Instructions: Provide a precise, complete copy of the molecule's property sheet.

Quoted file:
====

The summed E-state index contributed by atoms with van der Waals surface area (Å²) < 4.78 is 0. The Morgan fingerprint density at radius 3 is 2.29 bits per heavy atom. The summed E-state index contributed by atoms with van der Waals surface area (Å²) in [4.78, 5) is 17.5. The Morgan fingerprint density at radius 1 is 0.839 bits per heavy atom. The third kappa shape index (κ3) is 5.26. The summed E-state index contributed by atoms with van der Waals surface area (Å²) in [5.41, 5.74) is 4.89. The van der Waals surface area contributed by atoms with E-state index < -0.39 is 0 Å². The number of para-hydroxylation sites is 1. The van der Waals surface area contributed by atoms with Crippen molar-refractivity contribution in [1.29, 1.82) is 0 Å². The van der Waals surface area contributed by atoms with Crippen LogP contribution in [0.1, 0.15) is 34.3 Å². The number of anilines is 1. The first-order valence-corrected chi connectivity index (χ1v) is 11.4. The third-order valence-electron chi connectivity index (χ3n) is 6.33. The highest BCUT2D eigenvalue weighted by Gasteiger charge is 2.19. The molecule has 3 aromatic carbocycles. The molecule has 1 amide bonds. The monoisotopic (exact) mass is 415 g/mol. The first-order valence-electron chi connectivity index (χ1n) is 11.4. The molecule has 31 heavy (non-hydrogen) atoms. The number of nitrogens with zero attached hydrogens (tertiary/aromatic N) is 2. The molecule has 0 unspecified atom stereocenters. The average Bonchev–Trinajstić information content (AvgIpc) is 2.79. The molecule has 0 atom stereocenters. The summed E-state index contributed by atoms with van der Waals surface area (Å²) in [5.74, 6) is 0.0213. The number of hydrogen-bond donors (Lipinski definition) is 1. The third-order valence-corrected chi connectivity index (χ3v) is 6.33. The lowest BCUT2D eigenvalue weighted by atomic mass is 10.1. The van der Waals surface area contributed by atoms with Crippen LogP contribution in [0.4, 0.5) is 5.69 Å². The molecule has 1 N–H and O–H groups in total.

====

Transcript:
The summed E-state index contributed by atoms with van der Waals surface area (Å²) < 4.78 is 0. The Morgan fingerprint density at radius 3 is 2.29 bits per heavy atom. The summed E-state index contributed by atoms with van der Waals surface area (Å²) in [4.78, 5) is 17.5. The Morgan fingerprint density at radius 1 is 0.839 bits per heavy atom. The third kappa shape index (κ3) is 5.26. The summed E-state index contributed by atoms with van der Waals surface area (Å²) in [5.41, 5.74) is 4.89. The van der Waals surface area contributed by atoms with E-state index < -0.39 is 0 Å². The number of para-hydroxylation sites is 1. The van der Waals surface area contributed by atoms with Crippen molar-refractivity contribution in [1.29, 1.82) is 0 Å². The van der Waals surface area contributed by atoms with Crippen LogP contribution in [0.1, 0.15) is 34.3 Å². The number of anilines is 1. The first-order valence-corrected chi connectivity index (χ1v) is 11.4. The third-order valence-electron chi connectivity index (χ3n) is 6.33. The highest BCUT2D eigenvalue weighted by Gasteiger charge is 2.19. The molecule has 3 aromatic carbocycles. The molecule has 1 amide bonds. The monoisotopic (exact) mass is 415 g/mol. The first-order valence-electron chi connectivity index (χ1n) is 11.4. The molecule has 31 heavy (non-hydrogen) atoms. The number of nitrogens with zero attached hydrogens (tertiary/aromatic N) is 2. The molecule has 0 unspecified atom stereocenters. The average Bonchev–Trinajstić information content (AvgIpc) is 2.79. The molecule has 0 atom stereocenters. The summed E-state index contributed by atoms with van der Waals surface area (Å²) in [5.74, 6) is 0.0213. The number of hydrogen-bond donors (Lipinski definition) is 1. The third-order valence-corrected chi connectivity index (χ3v) is 6.33. The lowest BCUT2D eigenvalue weighted by atomic mass is 10.1. The van der Waals surface area contributed by atoms with Crippen LogP contribution in [0.4, 0.5) is 5.69 Å². The molecule has 1 N–H and O–H groups in total.